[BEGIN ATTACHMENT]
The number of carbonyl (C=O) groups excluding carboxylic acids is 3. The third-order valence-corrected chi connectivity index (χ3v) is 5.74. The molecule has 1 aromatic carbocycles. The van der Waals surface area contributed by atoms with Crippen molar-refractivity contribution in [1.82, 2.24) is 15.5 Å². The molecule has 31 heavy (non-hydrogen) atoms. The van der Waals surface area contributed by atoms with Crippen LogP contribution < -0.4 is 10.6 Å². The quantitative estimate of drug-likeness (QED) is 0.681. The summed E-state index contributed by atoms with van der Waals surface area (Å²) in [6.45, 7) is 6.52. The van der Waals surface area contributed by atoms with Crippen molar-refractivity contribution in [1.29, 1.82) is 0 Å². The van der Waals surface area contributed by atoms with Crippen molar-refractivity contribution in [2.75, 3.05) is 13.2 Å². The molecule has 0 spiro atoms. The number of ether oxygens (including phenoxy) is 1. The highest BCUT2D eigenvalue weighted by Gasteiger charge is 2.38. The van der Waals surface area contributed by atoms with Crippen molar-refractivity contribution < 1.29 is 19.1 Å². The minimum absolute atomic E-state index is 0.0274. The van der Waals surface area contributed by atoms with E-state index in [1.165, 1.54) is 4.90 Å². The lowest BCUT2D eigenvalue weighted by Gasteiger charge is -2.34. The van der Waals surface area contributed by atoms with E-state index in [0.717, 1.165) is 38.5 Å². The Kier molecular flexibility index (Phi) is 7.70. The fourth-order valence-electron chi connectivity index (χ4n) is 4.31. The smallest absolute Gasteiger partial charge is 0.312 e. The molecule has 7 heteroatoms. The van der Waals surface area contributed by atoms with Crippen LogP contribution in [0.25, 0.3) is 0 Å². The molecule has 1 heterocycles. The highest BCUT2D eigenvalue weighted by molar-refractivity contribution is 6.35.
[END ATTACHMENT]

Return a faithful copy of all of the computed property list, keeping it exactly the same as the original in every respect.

The number of carbonyl (C=O) groups excluding carboxylic acids is 3. The third-order valence-corrected chi connectivity index (χ3v) is 5.74. The molecule has 1 aromatic carbocycles. The van der Waals surface area contributed by atoms with Crippen molar-refractivity contribution in [1.82, 2.24) is 15.5 Å². The molecule has 31 heavy (non-hydrogen) atoms. The van der Waals surface area contributed by atoms with Crippen LogP contribution < -0.4 is 10.6 Å². The quantitative estimate of drug-likeness (QED) is 0.681. The summed E-state index contributed by atoms with van der Waals surface area (Å²) in [6.45, 7) is 6.52. The van der Waals surface area contributed by atoms with Crippen molar-refractivity contribution in [1.29, 1.82) is 0 Å². The van der Waals surface area contributed by atoms with Crippen molar-refractivity contribution in [2.75, 3.05) is 13.2 Å². The molecule has 0 spiro atoms. The number of ether oxygens (including phenoxy) is 1. The highest BCUT2D eigenvalue weighted by Gasteiger charge is 2.38. The van der Waals surface area contributed by atoms with Crippen molar-refractivity contribution < 1.29 is 19.1 Å². The minimum absolute atomic E-state index is 0.0274. The van der Waals surface area contributed by atoms with E-state index in [1.165, 1.54) is 4.90 Å². The lowest BCUT2D eigenvalue weighted by Gasteiger charge is -2.34. The van der Waals surface area contributed by atoms with E-state index in [0.717, 1.165) is 38.5 Å². The Kier molecular flexibility index (Phi) is 7.70. The fourth-order valence-electron chi connectivity index (χ4n) is 4.31. The smallest absolute Gasteiger partial charge is 0.312 e. The molecule has 7 heteroatoms. The van der Waals surface area contributed by atoms with Crippen LogP contribution in [0.25, 0.3) is 0 Å². The molecule has 1 heterocycles. The highest BCUT2D eigenvalue weighted by molar-refractivity contribution is 6.35.